Multi bike owners, is this normal ?

Hi.

I bought a second sport bike Suzuki GSF/Bandit 1200(1st gen).

And I rolled for a while to familiarize myself with it.

Then I rolled my TT250R, but I felt like i drove very small bike with 50cc engine.

I know TTR has good enough power, and I can drive it like a hell on dirt.

But suddenly I felt so inconvenient with it as if it's engine is choked by being stuffed something in the air intake.

Well, gradually, I could lift up front wheel and I start to feel better as I ride it.

But anyway, I got a question, how do you guys getting along with these impression gaps when you own two totally different motor bikes?

One is road going monster the other is dirt going sleek bike.

I can never go into any sort of dirt with B12, it's ridiculous.

So I have to have TTR. But my body react so differently which just amazed me so much.

Any suggestion?

:busted:

Bikes of a similar performance on and off road make it less noticable. IE CBR600RR for the street and I have the YZ for off road. Both are high performance and I can push the limits on them pretty well so I dont notice the difference because IM concentrating much more on trying to nail that next corner or jump

Biggest thing that makes a difference IMO is the fact you don't twist the throttle near as hard on a regular basis like you would on a dirt ride. So, you ride the Bandit, and you get used to how your need to manipulate the throttle to stay alive. Things like not twisting as hard nor as far around. Then, you jump on the dirt ride and twist the throttle like you were on the Bandit. Makes the dirt bike feel weak. Once your brains makes the adjustment, you start twisting the throttle dirt-style and the dirtibike feels more normal again.

JM

Yeah, I would agree. I just don't notice the performance differences only because I choose the bike for the situation I am riding. And my mindset is in that "dicipline" if you will. As an owner of 35 different bikes and most are specialized for certain types of riding ie. cruiser, sport, vintage sport, sport touring, vintage cruiser, dual sport, pit bike, trials, modern motocross, vintage motocross, offroad ect...

Yeah, I would agree. I just don't notice the performance differences only because I choose the bike for the situation I am riding. And my mindset is in that "dicipline" if you will. As an owner of 35 different bikes and most are specialized for certain types of riding ie. cruiser, sport, vintage sport, sport touring, vintage cruiser, dual sport, pit bike, trials, modern motocross, vintage motocross, offroad ect...

what he said! lol (i only have 7)

I ride an R1 in fast canyons and on the track, and I ride a DRZ for singletrack and as my winter beater bike. The difference between the two is staggering, but if I switch between bikes alot, I just hop on whichever and go, no problems....but if I get more seat time on one than the other (say ride the DRZ all winter, then break out the R1 in the spring) it takes alot of time to get my brain recalibrated.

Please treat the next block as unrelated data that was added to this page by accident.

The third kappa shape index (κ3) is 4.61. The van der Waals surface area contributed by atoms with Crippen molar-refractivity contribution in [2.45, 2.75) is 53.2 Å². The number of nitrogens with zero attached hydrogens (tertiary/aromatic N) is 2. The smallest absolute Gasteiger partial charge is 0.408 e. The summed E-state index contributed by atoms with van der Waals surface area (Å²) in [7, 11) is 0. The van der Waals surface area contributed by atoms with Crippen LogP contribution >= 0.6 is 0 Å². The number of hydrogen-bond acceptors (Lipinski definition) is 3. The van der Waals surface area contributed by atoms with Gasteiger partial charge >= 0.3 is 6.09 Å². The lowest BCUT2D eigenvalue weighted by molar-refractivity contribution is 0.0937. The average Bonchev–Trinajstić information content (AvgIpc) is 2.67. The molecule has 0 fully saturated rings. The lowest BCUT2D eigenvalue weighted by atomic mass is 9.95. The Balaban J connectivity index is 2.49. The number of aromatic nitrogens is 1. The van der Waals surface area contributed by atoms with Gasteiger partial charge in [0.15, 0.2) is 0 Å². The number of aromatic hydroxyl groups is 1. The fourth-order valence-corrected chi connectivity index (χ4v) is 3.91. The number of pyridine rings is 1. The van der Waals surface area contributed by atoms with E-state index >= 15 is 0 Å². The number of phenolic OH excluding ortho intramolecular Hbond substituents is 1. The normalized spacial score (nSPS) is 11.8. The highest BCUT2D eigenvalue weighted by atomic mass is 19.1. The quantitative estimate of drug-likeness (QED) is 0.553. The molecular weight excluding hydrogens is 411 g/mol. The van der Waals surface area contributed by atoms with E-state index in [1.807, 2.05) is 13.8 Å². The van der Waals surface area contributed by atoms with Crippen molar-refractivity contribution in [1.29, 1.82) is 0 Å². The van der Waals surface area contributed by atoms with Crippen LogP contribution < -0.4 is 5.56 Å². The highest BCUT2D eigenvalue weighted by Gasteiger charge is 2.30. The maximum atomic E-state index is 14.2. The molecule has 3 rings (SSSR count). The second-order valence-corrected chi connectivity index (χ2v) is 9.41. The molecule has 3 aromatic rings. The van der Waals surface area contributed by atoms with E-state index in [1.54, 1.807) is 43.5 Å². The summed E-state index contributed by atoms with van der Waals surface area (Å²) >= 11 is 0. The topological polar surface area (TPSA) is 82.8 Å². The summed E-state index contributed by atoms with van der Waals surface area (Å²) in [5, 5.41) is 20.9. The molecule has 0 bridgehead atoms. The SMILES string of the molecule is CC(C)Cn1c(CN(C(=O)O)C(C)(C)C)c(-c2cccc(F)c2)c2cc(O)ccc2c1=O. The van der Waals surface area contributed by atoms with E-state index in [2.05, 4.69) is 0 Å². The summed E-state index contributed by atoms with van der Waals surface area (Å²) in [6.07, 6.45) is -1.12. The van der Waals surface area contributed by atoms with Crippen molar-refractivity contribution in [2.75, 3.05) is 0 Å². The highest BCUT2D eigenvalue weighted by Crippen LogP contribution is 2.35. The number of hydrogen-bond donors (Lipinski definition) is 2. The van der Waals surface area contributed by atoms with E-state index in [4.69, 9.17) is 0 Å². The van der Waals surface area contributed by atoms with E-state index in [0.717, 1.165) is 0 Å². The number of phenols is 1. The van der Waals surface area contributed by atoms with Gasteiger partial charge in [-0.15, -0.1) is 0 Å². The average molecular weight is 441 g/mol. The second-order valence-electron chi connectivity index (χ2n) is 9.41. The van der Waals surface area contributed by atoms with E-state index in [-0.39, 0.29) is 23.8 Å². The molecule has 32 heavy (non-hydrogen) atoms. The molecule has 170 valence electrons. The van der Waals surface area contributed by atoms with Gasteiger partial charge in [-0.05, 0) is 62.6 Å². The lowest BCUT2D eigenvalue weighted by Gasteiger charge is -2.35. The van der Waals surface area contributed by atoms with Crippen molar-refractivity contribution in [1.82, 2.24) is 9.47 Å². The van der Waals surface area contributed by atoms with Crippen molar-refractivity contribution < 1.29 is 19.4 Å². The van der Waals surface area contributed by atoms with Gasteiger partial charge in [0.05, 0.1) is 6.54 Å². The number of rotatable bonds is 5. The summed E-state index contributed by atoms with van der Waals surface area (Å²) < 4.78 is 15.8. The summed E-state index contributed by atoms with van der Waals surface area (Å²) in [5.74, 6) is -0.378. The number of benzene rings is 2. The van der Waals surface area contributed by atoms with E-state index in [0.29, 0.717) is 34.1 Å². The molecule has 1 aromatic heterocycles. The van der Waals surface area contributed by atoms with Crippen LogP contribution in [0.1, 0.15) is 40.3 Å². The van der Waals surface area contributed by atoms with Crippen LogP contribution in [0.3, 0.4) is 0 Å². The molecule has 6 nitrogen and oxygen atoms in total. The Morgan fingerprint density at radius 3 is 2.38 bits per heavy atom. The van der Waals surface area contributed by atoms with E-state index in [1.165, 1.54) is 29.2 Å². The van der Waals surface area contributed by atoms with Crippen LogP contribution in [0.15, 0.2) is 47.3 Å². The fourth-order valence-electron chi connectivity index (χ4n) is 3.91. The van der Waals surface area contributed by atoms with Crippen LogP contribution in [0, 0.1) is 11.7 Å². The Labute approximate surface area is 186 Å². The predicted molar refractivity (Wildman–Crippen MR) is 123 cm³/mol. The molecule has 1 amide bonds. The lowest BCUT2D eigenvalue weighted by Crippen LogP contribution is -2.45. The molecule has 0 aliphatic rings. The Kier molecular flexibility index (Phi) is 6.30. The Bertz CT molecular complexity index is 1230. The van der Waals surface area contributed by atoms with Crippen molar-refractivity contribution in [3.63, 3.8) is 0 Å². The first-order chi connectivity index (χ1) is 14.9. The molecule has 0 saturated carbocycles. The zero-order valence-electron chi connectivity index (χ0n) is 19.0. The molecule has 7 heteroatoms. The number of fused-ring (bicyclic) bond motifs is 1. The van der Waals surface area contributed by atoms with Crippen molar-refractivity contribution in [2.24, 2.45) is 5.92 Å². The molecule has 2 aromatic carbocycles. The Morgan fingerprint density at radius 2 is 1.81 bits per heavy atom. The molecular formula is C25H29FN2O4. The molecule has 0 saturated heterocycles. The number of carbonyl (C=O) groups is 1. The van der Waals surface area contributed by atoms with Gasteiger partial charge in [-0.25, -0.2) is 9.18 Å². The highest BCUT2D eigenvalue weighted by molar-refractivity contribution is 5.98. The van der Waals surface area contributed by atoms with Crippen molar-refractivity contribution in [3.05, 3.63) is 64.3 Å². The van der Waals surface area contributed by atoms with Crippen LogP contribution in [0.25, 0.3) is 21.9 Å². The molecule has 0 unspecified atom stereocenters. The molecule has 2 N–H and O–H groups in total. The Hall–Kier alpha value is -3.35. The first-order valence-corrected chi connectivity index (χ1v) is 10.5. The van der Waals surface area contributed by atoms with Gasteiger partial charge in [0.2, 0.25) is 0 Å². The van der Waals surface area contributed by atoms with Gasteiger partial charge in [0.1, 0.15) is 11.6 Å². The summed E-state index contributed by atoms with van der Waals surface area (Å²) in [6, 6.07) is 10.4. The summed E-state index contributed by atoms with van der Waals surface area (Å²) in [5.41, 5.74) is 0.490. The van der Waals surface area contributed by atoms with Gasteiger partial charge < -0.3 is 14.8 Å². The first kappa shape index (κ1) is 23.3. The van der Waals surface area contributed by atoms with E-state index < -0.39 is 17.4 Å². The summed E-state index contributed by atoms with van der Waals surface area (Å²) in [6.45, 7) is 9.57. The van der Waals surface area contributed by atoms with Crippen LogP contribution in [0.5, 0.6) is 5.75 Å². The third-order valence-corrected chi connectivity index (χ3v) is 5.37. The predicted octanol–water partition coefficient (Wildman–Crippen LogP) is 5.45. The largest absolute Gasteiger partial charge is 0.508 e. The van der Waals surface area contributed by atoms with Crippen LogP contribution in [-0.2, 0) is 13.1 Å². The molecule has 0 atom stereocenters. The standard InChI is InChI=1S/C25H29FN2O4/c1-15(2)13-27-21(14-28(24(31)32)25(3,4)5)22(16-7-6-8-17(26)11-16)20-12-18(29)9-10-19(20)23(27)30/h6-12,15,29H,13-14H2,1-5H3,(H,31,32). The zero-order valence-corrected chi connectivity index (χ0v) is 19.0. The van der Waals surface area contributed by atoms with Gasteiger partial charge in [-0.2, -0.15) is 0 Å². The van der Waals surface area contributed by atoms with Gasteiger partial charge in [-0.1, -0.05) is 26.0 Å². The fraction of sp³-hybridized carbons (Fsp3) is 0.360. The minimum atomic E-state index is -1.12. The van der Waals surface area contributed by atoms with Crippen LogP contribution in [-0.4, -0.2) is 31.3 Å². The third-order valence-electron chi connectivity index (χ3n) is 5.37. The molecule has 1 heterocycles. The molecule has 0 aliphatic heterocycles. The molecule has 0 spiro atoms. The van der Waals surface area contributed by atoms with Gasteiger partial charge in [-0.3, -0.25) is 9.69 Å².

The solution? Ride both bikes, more often!

I ride my F4i for 2 reasons...hitting the twisty backroads and getting to work on the highway. I guess my mindset when i'm on it is I'm either going to have a BLAST leaning her over, or just cruising to work. Same with when I'm on the XR250...I know I'm riding dirt or just cruising up the street to a friends house. The two bikes are SO different, but I can have the same amount of fun on either.

you need to get a "small" bike for the street , 1200cc is a lot. Get something that you have to wring its neck on the street to get going, then the bikes will feel the same AND be fun, cuz you'll be wringing BOTH of their necks all the time.

I have a 450 and a 125 and I feel the same way when I step down from the 450 to the 125. The transition is easier the other way. I'm pretty sure my lap times are similar with both bikes though.

Thanks for all of your responses.

I am glad to hear all of your opinions.

And I at least feel relieved that so many of you own so many motorbikes.

I wish I could, but the maintenance cost will boost over 400cc here in Japan.

So, I need to stick to thumper of less than 250 which is already quite good for dirt road anyway.

I hope your happy riding!

Best regards.:busted:

I love it. Viva la difference!

Of course my Husaberg is not a 250, but even if it was it is all about weight and handling off road. My getting back in the saddle off-road has helped my confidence and technique on the road.

If anything the Husaberg makes me want to get a lighter street bike, but my Ducati is pretty comfortable so I'll keep it for now. It takes some getting used to - about 15 minutes or so when riding the bikes back to back, but you acclimate.

Over in the USA, Yamaha sells the TTR250, WR250, YZ250F, and YZ250. All 250cc bikes, but the YZ250 has twice the HP aw a TTR250.

The TTR250 is a good bike, but it's not a very powerful bike. You can learn to ride the wheels off that bike and become a much better rider.

About 20 years ago... my older brother had a Triumph 500cc street bike, set up to look like a flattracker. Great bike and capable of going 80 mph on the freeway. One day, he is going to try my YZ125D 2-stroke. 125cc? He's laughing at the little bike.

He gives the YZ125D a hand full of throttle and lets out the clutch. About 20 feet later the front wheel touches the ground again, the bike is ripping, and he is scared. "Umm, yea bro, 2-strokes make almost twice the power as 4-strokes and that bike weighs less than half of your Triumph." He learned to respect dirt bikes.

Yamaha detuned the HP on the YZ125 for the next two years.

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